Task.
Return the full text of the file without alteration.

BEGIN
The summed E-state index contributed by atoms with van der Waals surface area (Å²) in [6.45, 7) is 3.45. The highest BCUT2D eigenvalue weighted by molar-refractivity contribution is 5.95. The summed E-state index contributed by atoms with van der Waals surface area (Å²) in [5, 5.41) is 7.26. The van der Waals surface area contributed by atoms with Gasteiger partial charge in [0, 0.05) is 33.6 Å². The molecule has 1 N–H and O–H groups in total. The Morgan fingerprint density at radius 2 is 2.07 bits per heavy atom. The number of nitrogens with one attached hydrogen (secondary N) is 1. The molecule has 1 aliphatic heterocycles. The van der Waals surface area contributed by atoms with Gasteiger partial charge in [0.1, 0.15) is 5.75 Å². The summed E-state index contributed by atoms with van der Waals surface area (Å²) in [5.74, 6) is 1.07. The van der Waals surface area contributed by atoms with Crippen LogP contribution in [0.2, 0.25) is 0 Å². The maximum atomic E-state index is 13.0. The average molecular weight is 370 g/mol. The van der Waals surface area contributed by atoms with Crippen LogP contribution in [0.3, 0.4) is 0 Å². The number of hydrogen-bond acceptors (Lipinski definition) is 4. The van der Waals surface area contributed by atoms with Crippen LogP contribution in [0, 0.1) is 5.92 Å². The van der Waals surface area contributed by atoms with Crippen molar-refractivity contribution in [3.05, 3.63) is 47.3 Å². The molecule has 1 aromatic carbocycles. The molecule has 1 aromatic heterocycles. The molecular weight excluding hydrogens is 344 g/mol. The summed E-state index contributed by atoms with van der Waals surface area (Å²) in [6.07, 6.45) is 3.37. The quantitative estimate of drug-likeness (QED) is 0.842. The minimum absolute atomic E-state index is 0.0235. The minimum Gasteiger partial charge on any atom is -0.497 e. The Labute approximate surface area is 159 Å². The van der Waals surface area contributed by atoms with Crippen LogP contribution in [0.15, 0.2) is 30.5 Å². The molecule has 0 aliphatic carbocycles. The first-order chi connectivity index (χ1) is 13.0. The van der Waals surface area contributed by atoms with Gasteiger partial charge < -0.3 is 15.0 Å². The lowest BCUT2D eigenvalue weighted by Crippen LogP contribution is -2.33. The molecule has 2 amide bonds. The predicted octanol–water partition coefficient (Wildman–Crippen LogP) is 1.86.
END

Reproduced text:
The summed E-state index contributed by atoms with van der Waals surface area (Å²) in [6.45, 7) is 3.45. The highest BCUT2D eigenvalue weighted by molar-refractivity contribution is 5.95. The summed E-state index contributed by atoms with van der Waals surface area (Å²) in [5, 5.41) is 7.26. The van der Waals surface area contributed by atoms with Gasteiger partial charge in [0, 0.05) is 33.6 Å². The molecule has 1 N–H and O–H groups in total. The Morgan fingerprint density at radius 2 is 2.07 bits per heavy atom. The number of nitrogens with one attached hydrogen (secondary N) is 1. The molecule has 1 aliphatic heterocycles. The van der Waals surface area contributed by atoms with Gasteiger partial charge in [0.1, 0.15) is 5.75 Å². The summed E-state index contributed by atoms with van der Waals surface area (Å²) in [5.74, 6) is 1.07. The van der Waals surface area contributed by atoms with Crippen LogP contribution in [0.2, 0.25) is 0 Å². The maximum atomic E-state index is 13.0. The average molecular weight is 370 g/mol. The van der Waals surface area contributed by atoms with Crippen LogP contribution in [0.3, 0.4) is 0 Å². The number of hydrogen-bond acceptors (Lipinski definition) is 4. The van der Waals surface area contributed by atoms with Crippen LogP contribution in [0, 0.1) is 5.92 Å². The van der Waals surface area contributed by atoms with Crippen molar-refractivity contribution in [3.05, 3.63) is 47.3 Å². The molecule has 1 aromatic carbocycles. The molecule has 1 aromatic heterocycles. The molecular weight excluding hydrogens is 344 g/mol. The summed E-state index contributed by atoms with van der Waals surface area (Å²) in [6.07, 6.45) is 3.37. The quantitative estimate of drug-likeness (QED) is 0.842. The minimum absolute atomic E-state index is 0.0235. The minimum Gasteiger partial charge on any atom is -0.497 e. The Labute approximate surface area is 159 Å². The van der Waals surface area contributed by atoms with Crippen LogP contribution in [0.15, 0.2) is 30.5 Å². The molecule has 0 aliphatic carbocycles. The first-order chi connectivity index (χ1) is 13.0. The van der Waals surface area contributed by atoms with Gasteiger partial charge < -0.3 is 15.0 Å². The lowest BCUT2D eigenvalue weighted by Crippen LogP contribution is -2.33. The molecule has 2 amide bonds. The predicted octanol–water partition coefficient (Wildman–Crippen LogP) is 1.86.